By Brooke Schultz and Molly Igoe
Editor-in-Chief and News Editor
When a friend suggested he interview for president two years ago, Kurt Landgraf had never really heard of Washington College, he said.
“In complete transparency, I don’t know that I was all that interested in becoming a college president,” he said. “I was in the process of interviewing for some other things, but I came up and started the interview process, which was quite lengthy, and met with the search committee.”
In his second or third meeting, he said, he spoke with a representative from the Student Government Association and decided to flip the script and ask the student to sum up his experience at WC.
“He said something I’ll never forget… He said to me, ‘I learned the concept of moral courage,’” Landgraf said last week during an interview in his Bunting office. “I was completely blown away. … But that’s when I can remember thinking to myself, ‘Wow, if that’s really what a student here feels that they take from WC, this must be a super place.’ I left that day hoping I’d have the chance to come here.”
The opportunity arose a few years later, when, in mid-May, Larry Culp, chairperson of the Board of Visitors and Governors, said they were, “reopening the search.”
When they reached out to Landgraf, he responded, “I can be here Monday,” he said.
He was drawn to the school for its, “exceptional assets,” and the passion of those at the College, he said.
“This is going to sound a little corny, but it’s true — every single person I’ve met here, everybody — alumni, the Board, the faculty, staff, no matter who I talk to — somewhere in the conversation, they say the following thing, ‘I want you to know, I love WC.’ There’s a reason for that,” he said. “I didn’t go here, but I’ve never heard that kind of verbalization for any place I’ve ever gone. There must be a great reason for that.”
Landgraf formally stepped into his role on July 1, following the end of former President Sheila Bair’s two-year term.
In a statement released on June 1, Bair said it was a pleasure to serve as president of the College.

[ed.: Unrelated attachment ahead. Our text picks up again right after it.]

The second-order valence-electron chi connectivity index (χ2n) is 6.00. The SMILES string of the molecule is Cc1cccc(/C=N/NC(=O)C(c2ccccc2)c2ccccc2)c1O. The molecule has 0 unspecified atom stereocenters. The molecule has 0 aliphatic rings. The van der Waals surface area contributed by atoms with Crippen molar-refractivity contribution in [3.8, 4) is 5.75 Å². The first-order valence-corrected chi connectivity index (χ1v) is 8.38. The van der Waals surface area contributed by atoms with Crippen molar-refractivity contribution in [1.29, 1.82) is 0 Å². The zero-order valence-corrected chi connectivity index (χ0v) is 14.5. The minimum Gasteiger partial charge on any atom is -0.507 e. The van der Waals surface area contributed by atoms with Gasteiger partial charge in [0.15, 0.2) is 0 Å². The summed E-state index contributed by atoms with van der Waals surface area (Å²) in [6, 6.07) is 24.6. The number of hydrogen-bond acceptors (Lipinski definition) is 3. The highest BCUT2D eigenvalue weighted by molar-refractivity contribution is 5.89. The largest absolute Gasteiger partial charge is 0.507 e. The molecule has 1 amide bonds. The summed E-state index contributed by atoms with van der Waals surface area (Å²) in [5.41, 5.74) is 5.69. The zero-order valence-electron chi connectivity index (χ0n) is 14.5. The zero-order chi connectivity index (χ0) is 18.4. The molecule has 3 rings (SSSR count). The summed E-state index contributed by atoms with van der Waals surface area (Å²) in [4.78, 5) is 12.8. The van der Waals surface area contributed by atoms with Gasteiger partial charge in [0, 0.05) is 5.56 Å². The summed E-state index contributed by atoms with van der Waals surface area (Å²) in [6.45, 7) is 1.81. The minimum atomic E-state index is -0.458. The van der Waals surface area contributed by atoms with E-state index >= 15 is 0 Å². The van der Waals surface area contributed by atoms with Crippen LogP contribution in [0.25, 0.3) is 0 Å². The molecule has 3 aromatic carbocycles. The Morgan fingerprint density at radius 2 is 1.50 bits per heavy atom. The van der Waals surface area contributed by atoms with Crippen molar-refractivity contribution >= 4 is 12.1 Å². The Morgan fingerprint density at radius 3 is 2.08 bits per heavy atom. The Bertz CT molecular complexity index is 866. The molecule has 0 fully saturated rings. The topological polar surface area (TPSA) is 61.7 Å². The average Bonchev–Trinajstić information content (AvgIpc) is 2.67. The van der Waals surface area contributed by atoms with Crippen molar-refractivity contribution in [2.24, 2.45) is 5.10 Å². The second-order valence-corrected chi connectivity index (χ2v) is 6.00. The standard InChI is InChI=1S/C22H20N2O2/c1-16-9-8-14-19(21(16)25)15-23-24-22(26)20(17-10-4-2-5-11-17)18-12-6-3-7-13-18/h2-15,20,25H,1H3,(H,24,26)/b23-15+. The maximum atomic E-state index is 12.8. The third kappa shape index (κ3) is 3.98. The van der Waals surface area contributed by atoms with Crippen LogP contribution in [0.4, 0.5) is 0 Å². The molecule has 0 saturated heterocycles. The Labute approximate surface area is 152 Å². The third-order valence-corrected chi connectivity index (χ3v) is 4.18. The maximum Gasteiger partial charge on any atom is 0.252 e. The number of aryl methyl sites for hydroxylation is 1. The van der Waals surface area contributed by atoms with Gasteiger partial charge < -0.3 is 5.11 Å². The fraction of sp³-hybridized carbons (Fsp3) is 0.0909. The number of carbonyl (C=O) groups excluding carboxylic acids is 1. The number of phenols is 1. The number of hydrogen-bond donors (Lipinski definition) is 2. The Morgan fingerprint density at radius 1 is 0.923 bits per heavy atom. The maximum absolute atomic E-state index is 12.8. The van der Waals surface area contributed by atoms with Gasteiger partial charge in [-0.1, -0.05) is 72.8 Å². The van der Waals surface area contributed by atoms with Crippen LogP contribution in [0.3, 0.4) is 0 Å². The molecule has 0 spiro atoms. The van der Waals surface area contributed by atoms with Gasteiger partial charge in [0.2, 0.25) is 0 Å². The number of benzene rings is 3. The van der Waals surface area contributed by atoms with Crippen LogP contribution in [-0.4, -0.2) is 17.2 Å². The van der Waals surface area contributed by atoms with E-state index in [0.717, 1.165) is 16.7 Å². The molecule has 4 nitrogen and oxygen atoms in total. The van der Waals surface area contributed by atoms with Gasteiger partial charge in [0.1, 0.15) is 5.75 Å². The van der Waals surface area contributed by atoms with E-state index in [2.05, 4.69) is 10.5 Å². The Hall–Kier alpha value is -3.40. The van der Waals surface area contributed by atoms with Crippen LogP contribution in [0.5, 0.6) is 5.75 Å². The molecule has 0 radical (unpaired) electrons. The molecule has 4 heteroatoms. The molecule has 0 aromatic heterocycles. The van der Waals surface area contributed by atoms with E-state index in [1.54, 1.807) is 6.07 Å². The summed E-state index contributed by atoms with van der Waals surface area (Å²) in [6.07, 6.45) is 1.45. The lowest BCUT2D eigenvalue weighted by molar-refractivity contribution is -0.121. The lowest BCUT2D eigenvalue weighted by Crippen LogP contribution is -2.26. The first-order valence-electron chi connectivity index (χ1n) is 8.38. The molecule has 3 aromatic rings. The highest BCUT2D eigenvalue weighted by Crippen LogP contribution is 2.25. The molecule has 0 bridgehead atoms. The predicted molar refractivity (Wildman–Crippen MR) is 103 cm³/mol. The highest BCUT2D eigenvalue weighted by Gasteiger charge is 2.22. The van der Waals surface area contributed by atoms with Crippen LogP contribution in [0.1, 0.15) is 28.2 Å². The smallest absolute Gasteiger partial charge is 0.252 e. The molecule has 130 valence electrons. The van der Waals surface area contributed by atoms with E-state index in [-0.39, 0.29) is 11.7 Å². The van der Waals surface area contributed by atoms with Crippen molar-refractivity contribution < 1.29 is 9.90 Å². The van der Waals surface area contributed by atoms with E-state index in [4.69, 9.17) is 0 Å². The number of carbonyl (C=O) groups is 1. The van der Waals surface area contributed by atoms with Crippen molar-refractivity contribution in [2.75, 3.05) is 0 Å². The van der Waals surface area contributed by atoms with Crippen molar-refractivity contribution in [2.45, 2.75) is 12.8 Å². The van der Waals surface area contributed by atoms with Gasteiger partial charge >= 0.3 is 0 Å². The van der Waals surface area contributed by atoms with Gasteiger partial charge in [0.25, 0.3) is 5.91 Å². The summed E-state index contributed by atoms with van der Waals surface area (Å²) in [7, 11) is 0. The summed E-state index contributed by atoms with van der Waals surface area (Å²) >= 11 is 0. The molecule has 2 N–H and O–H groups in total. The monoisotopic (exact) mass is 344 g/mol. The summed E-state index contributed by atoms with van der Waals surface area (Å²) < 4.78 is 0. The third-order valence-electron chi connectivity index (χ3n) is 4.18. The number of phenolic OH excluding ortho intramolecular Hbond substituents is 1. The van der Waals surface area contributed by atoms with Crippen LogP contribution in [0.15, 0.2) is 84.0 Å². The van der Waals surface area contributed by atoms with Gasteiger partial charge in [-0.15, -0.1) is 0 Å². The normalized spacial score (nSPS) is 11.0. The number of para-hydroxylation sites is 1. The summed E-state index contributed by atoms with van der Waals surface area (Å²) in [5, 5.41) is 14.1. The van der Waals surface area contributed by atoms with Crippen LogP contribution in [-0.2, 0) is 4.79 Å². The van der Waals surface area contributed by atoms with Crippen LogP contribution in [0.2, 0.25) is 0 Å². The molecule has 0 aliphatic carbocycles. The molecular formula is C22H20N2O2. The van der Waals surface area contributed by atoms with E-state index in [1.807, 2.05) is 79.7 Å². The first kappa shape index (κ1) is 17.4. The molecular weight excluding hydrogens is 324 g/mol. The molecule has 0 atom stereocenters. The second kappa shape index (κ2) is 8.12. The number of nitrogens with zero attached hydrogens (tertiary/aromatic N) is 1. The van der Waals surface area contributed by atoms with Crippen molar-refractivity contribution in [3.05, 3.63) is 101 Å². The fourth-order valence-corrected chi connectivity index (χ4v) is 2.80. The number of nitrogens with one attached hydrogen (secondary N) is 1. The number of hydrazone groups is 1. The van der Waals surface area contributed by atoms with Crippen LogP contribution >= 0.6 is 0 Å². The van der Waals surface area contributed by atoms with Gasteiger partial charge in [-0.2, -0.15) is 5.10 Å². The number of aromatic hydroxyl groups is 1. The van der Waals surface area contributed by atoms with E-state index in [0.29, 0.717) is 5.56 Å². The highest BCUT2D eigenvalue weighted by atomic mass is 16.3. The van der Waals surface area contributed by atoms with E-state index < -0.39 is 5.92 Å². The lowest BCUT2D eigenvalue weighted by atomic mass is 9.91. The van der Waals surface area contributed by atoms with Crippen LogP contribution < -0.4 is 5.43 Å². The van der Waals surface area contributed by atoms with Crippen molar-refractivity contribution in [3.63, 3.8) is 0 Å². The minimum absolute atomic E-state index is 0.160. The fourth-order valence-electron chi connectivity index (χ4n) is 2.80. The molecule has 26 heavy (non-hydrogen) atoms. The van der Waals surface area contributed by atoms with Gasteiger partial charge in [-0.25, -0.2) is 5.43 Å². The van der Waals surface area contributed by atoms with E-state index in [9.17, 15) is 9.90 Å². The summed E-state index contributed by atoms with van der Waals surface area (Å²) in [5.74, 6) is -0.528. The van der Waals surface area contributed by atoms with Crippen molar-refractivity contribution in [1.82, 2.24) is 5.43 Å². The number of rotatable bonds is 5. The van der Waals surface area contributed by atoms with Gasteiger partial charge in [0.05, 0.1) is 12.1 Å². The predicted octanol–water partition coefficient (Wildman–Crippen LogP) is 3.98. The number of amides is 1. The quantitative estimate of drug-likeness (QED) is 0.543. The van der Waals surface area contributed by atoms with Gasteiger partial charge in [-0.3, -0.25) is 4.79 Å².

“My time here is an experience I will treasure for the rest of my career and life,” she wrote. “Unfortunately, this job has required that I be away from my family quite a bit, and I underestimated the hardship that would create when I took up leadership of the College. I regret that I am not able to serve my full five-year term, but in many ways, thanks to the dedicated efforts of our hardworking campus community, we accomplished in two years what would have required five at other institutions.”
Landgraf’s careers as a former chief operating officer at DuPont; president and CEO of Educational Testing Service, a provider in education evaluation; and commissioner of higher education in New Jersey has taken him all over the country and through Europe. Those three roles also have helped prepare him for his term at WC, he said.
“I think what I learned during that experience [as chief operating officer at DuPont] was how to build cohesive, meaningful teams of people,” he said. “I think that would be helpful here.”
At ETS, he worked to salvage a company that was in the process of liquidating, he said. When he left 14 years later, the company had grown by 4,000 employees and several hundred million dollars in revenue, he said.
He gestured to a picture hanging over his desk.
“It’s a 100 million dollar building on the campus of ETS that they named after me,” he said. “So it must have gone OK.”
With his experience as commissioner of higher education, he said he met with presidents of the public and private colleges in New Jersey.